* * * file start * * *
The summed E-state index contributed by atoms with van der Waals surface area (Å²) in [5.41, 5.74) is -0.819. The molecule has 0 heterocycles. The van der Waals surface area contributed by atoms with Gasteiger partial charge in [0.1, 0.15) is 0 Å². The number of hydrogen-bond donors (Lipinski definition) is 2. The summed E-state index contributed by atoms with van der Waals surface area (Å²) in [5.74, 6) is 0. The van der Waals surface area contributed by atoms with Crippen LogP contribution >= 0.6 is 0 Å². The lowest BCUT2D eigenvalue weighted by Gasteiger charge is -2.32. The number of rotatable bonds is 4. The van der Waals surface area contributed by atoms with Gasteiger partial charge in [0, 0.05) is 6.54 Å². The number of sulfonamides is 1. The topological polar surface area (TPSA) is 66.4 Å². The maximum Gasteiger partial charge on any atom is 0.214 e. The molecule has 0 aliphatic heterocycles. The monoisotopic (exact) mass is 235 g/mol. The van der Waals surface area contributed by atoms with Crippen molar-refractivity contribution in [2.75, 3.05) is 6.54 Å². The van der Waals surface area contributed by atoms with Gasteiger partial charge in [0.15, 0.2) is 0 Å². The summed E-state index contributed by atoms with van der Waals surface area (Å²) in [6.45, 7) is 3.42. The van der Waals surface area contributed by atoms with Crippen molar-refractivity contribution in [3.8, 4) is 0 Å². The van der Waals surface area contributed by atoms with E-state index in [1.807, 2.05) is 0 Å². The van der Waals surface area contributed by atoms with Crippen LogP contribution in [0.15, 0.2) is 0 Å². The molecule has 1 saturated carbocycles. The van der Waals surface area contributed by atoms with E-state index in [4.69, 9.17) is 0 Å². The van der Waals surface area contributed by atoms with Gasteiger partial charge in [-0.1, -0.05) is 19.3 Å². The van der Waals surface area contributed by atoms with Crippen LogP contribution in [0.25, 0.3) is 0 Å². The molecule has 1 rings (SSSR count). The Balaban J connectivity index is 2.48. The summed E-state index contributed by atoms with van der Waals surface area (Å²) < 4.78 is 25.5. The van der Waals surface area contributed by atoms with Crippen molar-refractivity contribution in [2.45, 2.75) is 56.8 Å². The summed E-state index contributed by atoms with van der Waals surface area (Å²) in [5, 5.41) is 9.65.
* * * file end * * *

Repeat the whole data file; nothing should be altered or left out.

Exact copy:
The summed E-state index contributed by atoms with van der Waals surface area (Å²) in [5.41, 5.74) is -0.819. The molecule has 0 heterocycles. The van der Waals surface area contributed by atoms with Gasteiger partial charge in [0.1, 0.15) is 0 Å². The number of hydrogen-bond donors (Lipinski definition) is 2. The summed E-state index contributed by atoms with van der Waals surface area (Å²) in [5.74, 6) is 0. The van der Waals surface area contributed by atoms with Crippen LogP contribution >= 0.6 is 0 Å². The lowest BCUT2D eigenvalue weighted by Gasteiger charge is -2.32. The number of rotatable bonds is 4. The van der Waals surface area contributed by atoms with Gasteiger partial charge in [0, 0.05) is 6.54 Å². The number of sulfonamides is 1. The topological polar surface area (TPSA) is 66.4 Å². The maximum Gasteiger partial charge on any atom is 0.214 e. The molecule has 0 aliphatic heterocycles. The monoisotopic (exact) mass is 235 g/mol. The van der Waals surface area contributed by atoms with Crippen molar-refractivity contribution in [2.75, 3.05) is 6.54 Å². The van der Waals surface area contributed by atoms with Gasteiger partial charge in [0.15, 0.2) is 0 Å². The summed E-state index contributed by atoms with van der Waals surface area (Å²) in [6.45, 7) is 3.42. The van der Waals surface area contributed by atoms with Crippen molar-refractivity contribution in [3.8, 4) is 0 Å². The van der Waals surface area contributed by atoms with E-state index in [1.807, 2.05) is 0 Å². The van der Waals surface area contributed by atoms with Crippen LogP contribution in [0.15, 0.2) is 0 Å². The molecule has 1 saturated carbocycles. The van der Waals surface area contributed by atoms with E-state index in [4.69, 9.17) is 0 Å². The van der Waals surface area contributed by atoms with Gasteiger partial charge in [-0.1, -0.05) is 19.3 Å². The van der Waals surface area contributed by atoms with Crippen LogP contribution in [0.25, 0.3) is 0 Å². The molecule has 1 rings (SSSR count). The Balaban J connectivity index is 2.48. The summed E-state index contributed by atoms with van der Waals surface area (Å²) < 4.78 is 25.5. The van der Waals surface area contributed by atoms with Crippen molar-refractivity contribution in [2.45, 2.75) is 56.8 Å². The summed E-state index contributed by atoms with van der Waals surface area (Å²) in [5, 5.41) is 9.65.